HAWAII FIRST TO BAN SUNSCREENS IN EFFORTS TO SAVE CORAL REEFS H awaii Gov. David Ige has signed the first bill in the country that will ban sunscreens containing chemi- cals harmful to coral reefs. The bill, which was passed by state lawmakers in May, will go into effect January 1, 2021. At that point, the sale or dis- tribution of over-the-counter sunscreens containing oxy- benzone and octinoxate, which help filter UV rays, will be prohibited. A study by Haereticus Environmental Laboratory, a non- profit scientific organization, found the chemicals cause bleaching, deformities, DNA damage and ultimately death in coral when they’re washed off beachgoers or discharged into wastewater treatment plants and deposited into bodies of water.

DEMENTIA RISK LINKED TO YOUR FITNESS LEVEL A new study reveals that your bodies stamina, which is the time it takes for you to reach peak exhaustion during exercise can be linked to your risk of dementia. The study, which involved 191 women in Sweden, aged 38 to 60 years old, was published in the medical journal Neurology, found that women with high cardiovascular fitness, or high stamina, had an 88% lower risk of dementia than women who were moderately fit. “I was not surprised that there was an association, but I was surprised that it was such a strong association between the group with highest fitness and decreased dementia risk,” said Helena Hörder, a professor in the Department of Psychiatry and Neurochemistry at the University of Gothenburg in Sweden, who was the first author on the study that started in 1968 and finished 44 years later in 2012.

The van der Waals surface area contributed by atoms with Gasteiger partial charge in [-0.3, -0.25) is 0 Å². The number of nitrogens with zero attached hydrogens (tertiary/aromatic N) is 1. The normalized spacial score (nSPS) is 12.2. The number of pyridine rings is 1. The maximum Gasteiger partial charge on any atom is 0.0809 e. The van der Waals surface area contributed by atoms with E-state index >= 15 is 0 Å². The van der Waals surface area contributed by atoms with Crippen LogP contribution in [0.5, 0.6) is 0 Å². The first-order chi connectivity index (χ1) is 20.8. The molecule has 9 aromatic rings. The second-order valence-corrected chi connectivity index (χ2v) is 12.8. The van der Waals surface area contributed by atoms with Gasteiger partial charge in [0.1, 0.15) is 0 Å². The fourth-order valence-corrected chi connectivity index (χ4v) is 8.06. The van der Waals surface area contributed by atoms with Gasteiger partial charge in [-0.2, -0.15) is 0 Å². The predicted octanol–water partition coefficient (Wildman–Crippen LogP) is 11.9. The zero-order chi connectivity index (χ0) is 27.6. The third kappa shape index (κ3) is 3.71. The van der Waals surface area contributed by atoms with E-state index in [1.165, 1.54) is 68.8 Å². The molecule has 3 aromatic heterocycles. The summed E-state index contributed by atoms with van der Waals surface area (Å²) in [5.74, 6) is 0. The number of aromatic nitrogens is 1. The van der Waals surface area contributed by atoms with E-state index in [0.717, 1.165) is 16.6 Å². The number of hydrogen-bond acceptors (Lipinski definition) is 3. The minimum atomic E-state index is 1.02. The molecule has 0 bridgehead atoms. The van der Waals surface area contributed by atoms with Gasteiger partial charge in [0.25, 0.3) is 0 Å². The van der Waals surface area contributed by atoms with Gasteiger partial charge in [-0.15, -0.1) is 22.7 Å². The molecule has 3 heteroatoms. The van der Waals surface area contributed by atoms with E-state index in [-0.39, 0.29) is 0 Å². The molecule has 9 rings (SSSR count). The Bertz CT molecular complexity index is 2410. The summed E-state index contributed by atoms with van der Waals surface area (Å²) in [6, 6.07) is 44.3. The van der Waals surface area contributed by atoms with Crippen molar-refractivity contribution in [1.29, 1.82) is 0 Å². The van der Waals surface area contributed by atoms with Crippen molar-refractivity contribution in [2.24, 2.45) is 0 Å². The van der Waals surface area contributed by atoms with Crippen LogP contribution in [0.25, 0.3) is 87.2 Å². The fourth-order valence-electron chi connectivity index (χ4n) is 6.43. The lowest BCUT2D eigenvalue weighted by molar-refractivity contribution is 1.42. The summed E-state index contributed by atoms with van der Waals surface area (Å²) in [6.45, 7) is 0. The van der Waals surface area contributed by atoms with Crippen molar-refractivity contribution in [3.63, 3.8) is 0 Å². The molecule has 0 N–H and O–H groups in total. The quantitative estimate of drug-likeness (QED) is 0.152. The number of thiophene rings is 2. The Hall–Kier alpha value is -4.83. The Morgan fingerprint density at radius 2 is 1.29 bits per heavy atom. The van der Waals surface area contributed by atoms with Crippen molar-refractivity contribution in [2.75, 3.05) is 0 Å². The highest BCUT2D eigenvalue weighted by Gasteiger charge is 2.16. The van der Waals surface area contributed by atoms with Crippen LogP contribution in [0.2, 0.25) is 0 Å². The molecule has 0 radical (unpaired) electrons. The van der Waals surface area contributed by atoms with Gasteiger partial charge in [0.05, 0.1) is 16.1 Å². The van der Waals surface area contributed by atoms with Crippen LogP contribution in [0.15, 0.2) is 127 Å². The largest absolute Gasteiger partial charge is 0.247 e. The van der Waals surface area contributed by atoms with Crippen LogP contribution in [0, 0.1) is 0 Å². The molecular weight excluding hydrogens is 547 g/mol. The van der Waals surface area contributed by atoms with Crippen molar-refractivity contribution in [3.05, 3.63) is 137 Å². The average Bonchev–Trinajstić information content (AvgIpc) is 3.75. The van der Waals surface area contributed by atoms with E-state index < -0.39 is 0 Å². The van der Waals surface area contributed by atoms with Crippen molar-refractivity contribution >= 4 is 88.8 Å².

WOMEN WHO WORKED LONG HOURS HAVE GREATER RISK OF DIABETES R ecent study shows that there is a good reason for women to work less, it could lower their risk of diabetes, according to a study in the journal BMJ Open Diabetes Research & Care. Researchers looked at data from 7,065 Canadians who were tracked over 12 years. Data shows that women who consistently worked 45 hours or more a week had a 63%greater risk of diabetes compared with those who worked between 35 and 40 hours a week. The effect was only slightly reduced when smoking, exercise, alcohol intake and body-mass index were taken into account. Oddly enough research shows that men who worked longer hours, on the other hand, did not face an increased risk of diabetes.



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